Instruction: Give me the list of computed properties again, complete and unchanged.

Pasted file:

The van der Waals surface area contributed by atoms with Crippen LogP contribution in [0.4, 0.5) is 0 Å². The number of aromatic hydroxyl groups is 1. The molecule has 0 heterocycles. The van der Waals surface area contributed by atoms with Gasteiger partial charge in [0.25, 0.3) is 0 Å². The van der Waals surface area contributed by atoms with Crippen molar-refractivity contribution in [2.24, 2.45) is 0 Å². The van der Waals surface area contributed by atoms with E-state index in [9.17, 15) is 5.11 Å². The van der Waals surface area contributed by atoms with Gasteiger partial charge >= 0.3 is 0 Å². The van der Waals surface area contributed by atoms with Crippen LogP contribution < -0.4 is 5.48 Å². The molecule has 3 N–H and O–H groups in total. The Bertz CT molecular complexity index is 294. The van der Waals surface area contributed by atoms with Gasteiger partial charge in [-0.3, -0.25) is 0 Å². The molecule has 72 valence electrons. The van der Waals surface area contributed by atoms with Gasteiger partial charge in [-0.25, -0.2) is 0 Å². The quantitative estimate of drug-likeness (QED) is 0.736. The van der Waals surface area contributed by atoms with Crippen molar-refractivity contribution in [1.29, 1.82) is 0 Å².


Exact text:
The van der Waals surface area contributed by atoms with Crippen LogP contribution in [0.4, 0.5) is 0 Å². The number of aromatic hydroxyl groups is 1. The molecule has 0 heterocycles. The van der Waals surface area contributed by atoms with Gasteiger partial charge in [0.25, 0.3) is 0 Å². The van der Waals surface area contributed by atoms with Crippen molar-refractivity contribution in [2.24, 2.45) is 0 Å². The van der Waals surface area contributed by atoms with E-state index in [9.17, 15) is 5.11 Å². The van der Waals surface area contributed by atoms with Gasteiger partial charge >= 0.3 is 0 Å². The van der Waals surface area contributed by atoms with Crippen LogP contribution < -0.4 is 5.48 Å². The molecule has 3 N–H and O–H groups in total. The Bertz CT molecular complexity index is 294. The van der Waals surface area contributed by atoms with Gasteiger partial charge in [-0.3, -0.25) is 0 Å². The molecule has 72 valence electrons. The van der Waals surface area contributed by atoms with Gasteiger partial charge in [-0.25, -0.2) is 0 Å². The quantitative estimate of drug-likeness (QED) is 0.736. The van der Waals surface area contributed by atoms with Crippen molar-refractivity contribution in [1.29, 1.82) is 0 Å².